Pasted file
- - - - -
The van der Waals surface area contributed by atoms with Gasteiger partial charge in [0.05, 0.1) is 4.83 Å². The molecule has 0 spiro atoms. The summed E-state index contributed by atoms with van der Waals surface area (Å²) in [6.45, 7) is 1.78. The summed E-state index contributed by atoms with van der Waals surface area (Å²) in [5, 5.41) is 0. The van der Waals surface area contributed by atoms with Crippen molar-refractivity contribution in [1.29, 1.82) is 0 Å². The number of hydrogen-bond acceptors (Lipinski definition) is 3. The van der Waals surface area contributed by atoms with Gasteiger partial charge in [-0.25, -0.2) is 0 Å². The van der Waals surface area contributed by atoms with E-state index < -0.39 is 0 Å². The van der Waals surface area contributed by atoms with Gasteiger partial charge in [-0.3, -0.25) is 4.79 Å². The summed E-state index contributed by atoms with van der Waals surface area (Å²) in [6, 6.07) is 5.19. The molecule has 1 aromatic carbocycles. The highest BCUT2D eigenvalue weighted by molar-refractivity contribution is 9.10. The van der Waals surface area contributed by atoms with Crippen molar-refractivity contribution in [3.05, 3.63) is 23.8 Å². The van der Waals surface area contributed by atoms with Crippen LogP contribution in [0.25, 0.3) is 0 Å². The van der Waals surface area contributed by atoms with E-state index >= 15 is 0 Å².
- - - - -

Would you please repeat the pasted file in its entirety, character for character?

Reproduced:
The van der Waals surface area contributed by atoms with Gasteiger partial charge in [0.05, 0.1) is 4.83 Å². The molecule has 0 spiro atoms. The summed E-state index contributed by atoms with van der Waals surface area (Å²) in [6.45, 7) is 1.78. The summed E-state index contributed by atoms with van der Waals surface area (Å²) in [5, 5.41) is 0. The van der Waals surface area contributed by atoms with Crippen molar-refractivity contribution in [1.29, 1.82) is 0 Å². The number of hydrogen-bond acceptors (Lipinski definition) is 3. The van der Waals surface area contributed by atoms with Gasteiger partial charge in [-0.25, -0.2) is 0 Å². The van der Waals surface area contributed by atoms with E-state index < -0.39 is 0 Å². The van der Waals surface area contributed by atoms with Gasteiger partial charge in [-0.3, -0.25) is 4.79 Å². The summed E-state index contributed by atoms with van der Waals surface area (Å²) in [6, 6.07) is 5.19. The molecule has 1 aromatic carbocycles. The highest BCUT2D eigenvalue weighted by molar-refractivity contribution is 9.10. The van der Waals surface area contributed by atoms with Crippen molar-refractivity contribution in [3.05, 3.63) is 23.8 Å². The van der Waals surface area contributed by atoms with Crippen LogP contribution in [0.25, 0.3) is 0 Å². The van der Waals surface area contributed by atoms with E-state index >= 15 is 0 Å².